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Banking, Digital Strategy                        

An ROI Model of Experience-Driven Banking in the Digital Age

The commoditization of traditional banking products has altered the playing field of banking. Banks and credit unions can no longer afford to compete solely by raising savings rates or decreasing fees. Meanwhile, banks must strategically shift from being a product-driven organization to an organization focused on customer-driven omnichannel digital experiences.


Dave Gledhill, the CIO for Singaporean bank DBS, equates the transformation in banking to the platform model most attributable to Netflix. Netflix viewers are paying for the overall experience and use of the delivery channel across a variety of devices, rather than just the individual show or movie. Just like Netflix, banks are shifting the model to a platform-based customer-driven experience, and banks that come out ahead in the race for customers will be the ones which are able to offer highly differentiated journeys and interactions over products and features.


Banks should focus on specific customer objectives and leverage their vast amounts of data to hone in on the leading, descriptive, or predictive metrics that truly deliver to those outcomes.


This paradigm change inevitably requires new ways of achieving and measuring ROI with a focus on the customer at the center. Achieving profitability targets will always remain a key foundational checkpoint; however, banks should focus on specific customer objectives and leverage their vast amounts of data to hone in on the leading, descriptive, or predictive metrics that truly deliver on those outcomes.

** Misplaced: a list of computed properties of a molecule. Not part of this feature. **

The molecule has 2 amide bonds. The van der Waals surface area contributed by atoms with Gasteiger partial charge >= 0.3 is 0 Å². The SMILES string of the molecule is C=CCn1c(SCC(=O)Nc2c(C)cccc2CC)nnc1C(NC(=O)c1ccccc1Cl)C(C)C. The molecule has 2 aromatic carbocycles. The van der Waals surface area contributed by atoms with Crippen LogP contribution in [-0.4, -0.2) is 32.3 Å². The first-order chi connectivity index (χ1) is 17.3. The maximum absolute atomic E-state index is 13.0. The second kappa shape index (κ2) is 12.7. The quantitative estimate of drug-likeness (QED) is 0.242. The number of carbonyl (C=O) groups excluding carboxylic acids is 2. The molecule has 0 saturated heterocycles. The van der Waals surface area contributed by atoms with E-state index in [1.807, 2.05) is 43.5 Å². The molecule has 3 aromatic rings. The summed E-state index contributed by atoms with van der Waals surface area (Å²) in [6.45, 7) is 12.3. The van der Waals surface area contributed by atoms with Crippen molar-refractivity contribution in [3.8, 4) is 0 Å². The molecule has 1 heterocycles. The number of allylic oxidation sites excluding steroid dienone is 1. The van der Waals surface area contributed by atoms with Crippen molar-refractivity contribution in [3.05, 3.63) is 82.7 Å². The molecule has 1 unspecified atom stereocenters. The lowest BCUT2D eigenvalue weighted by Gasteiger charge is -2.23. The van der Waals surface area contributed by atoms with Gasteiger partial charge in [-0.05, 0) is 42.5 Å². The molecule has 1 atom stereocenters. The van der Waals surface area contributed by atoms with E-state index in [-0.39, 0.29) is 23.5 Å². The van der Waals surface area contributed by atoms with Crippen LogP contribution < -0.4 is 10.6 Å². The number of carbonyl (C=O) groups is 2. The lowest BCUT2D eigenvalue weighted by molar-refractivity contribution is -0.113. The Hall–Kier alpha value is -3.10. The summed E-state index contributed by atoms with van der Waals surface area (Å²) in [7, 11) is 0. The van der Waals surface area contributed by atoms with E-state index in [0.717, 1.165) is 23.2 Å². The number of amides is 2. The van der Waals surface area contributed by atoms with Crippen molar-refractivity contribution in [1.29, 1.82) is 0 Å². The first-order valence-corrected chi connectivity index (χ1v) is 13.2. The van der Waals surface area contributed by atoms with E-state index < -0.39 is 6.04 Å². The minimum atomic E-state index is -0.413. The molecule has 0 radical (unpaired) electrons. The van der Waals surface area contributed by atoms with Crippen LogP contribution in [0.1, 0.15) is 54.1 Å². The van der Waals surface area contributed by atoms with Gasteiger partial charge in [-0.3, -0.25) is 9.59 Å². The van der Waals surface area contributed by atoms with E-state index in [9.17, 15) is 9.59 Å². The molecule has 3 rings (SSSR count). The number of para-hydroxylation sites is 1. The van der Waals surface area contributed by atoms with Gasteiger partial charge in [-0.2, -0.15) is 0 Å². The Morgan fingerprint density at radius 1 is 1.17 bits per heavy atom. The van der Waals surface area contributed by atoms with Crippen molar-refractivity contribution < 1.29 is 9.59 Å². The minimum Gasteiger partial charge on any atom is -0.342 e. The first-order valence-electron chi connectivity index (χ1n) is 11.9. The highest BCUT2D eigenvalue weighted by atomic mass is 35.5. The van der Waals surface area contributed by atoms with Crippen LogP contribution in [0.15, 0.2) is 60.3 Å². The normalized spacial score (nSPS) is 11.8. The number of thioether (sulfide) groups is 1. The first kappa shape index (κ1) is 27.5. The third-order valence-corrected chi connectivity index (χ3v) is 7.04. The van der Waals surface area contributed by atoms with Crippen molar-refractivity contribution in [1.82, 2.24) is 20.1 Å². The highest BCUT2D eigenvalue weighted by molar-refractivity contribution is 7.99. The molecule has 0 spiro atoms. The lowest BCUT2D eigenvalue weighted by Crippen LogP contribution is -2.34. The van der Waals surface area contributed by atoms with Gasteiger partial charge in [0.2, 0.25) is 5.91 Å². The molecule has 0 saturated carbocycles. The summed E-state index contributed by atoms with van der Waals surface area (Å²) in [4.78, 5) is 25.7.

On the topic of ROI in digital transformation projects, Malcolm Cohron from BDO stated that “an implementation project should deliver immediate ROI, but it isn’t, in and of itself, transformational. It’s only when all of these projects lead to a bigger goal that digital transformation is truly effective.” Experience programs will lead to maximum financial outcomes when they start with a deep understanding of customer journeys. This could present a tremendous financial opportunity for banks who embrace digital transformation and customer experience. According to Forrester, for example, a one-point increase in the CX index for a retail bank can yield an additional $7.93 in revenue per customer annually. Even banks with a modest client base could end up seeing significant revenue uplift by embracing a customer-centric approach.


Focus on journeys with high impact

Instead, one faster and more effective approach is to start with the customer journeys that have the most impact on revenue and costs to solve the specific pain points across those particular journeys. As part of its process lifecycle, each product will have an onboarding, transacting, administering, and resolving phase. Identify the areas of opportunity where improvement in customer experience will lead to the greatest revenue and retention outcomes, then determine how to re-architect those journeys in a straight-through processing model to minimize the internal costs to support those journeys.

One example of a bank implementing this kind of strategy is DBS. Prior to 2009, DBS had a reputation for being highly bureaucratic and slow, thereby leading to overall poor customer experience. Incoming COO Paul Cobban decided to focus on speed and eliminating waste, the major pain points that, if improved, would yield the greatest ROI. He ended up saving 250 million customer-hours per year. DBS is now considered to be one of the most innovative and forward-thinking banks in the world.


Apply digitization with informed context